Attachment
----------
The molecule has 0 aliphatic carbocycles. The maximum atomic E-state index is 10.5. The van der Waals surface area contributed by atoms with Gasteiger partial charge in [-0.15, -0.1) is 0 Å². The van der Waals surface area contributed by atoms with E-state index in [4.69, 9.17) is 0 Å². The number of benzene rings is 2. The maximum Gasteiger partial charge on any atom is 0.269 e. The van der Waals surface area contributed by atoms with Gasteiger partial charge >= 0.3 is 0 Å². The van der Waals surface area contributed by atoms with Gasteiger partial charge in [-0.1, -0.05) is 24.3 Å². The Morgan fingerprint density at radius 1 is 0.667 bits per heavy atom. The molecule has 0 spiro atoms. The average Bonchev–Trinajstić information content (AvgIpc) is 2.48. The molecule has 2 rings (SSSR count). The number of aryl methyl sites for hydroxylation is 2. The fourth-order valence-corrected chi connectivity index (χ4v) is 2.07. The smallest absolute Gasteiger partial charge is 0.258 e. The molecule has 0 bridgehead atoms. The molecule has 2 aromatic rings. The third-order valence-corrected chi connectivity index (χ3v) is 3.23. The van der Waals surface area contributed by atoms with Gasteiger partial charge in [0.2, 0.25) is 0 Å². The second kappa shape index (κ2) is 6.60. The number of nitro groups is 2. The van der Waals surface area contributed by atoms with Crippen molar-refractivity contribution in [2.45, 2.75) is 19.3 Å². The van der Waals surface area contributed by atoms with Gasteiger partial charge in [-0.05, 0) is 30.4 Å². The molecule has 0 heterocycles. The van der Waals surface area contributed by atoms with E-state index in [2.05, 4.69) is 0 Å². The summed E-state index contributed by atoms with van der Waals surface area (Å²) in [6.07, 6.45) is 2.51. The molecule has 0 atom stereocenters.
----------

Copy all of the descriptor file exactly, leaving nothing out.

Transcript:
The molecule has 0 aliphatic carbocycles. The maximum atomic E-state index is 10.5. The van der Waals surface area contributed by atoms with Gasteiger partial charge in [-0.15, -0.1) is 0 Å². The van der Waals surface area contributed by atoms with E-state index in [4.69, 9.17) is 0 Å². The number of benzene rings is 2. The maximum Gasteiger partial charge on any atom is 0.269 e. The van der Waals surface area contributed by atoms with Gasteiger partial charge >= 0.3 is 0 Å². The van der Waals surface area contributed by atoms with Gasteiger partial charge in [-0.1, -0.05) is 24.3 Å². The Morgan fingerprint density at radius 1 is 0.667 bits per heavy atom. The molecule has 0 spiro atoms. The average Bonchev–Trinajstić information content (AvgIpc) is 2.48. The molecule has 2 rings (SSSR count). The number of aryl methyl sites for hydroxylation is 2. The fourth-order valence-corrected chi connectivity index (χ4v) is 2.07. The smallest absolute Gasteiger partial charge is 0.258 e. The molecule has 0 bridgehead atoms. The molecule has 2 aromatic rings. The third-order valence-corrected chi connectivity index (χ3v) is 3.23. The van der Waals surface area contributed by atoms with Gasteiger partial charge in [0.2, 0.25) is 0 Å². The second kappa shape index (κ2) is 6.60. The number of nitro groups is 2. The van der Waals surface area contributed by atoms with Crippen molar-refractivity contribution in [2.45, 2.75) is 19.3 Å². The van der Waals surface area contributed by atoms with Gasteiger partial charge in [-0.05, 0) is 30.4 Å². The molecule has 0 heterocycles. The van der Waals surface area contributed by atoms with E-state index in [2.05, 4.69) is 0 Å². The summed E-state index contributed by atoms with van der Waals surface area (Å²) in [6.07, 6.45) is 2.51. The molecule has 0 atom stereocenters.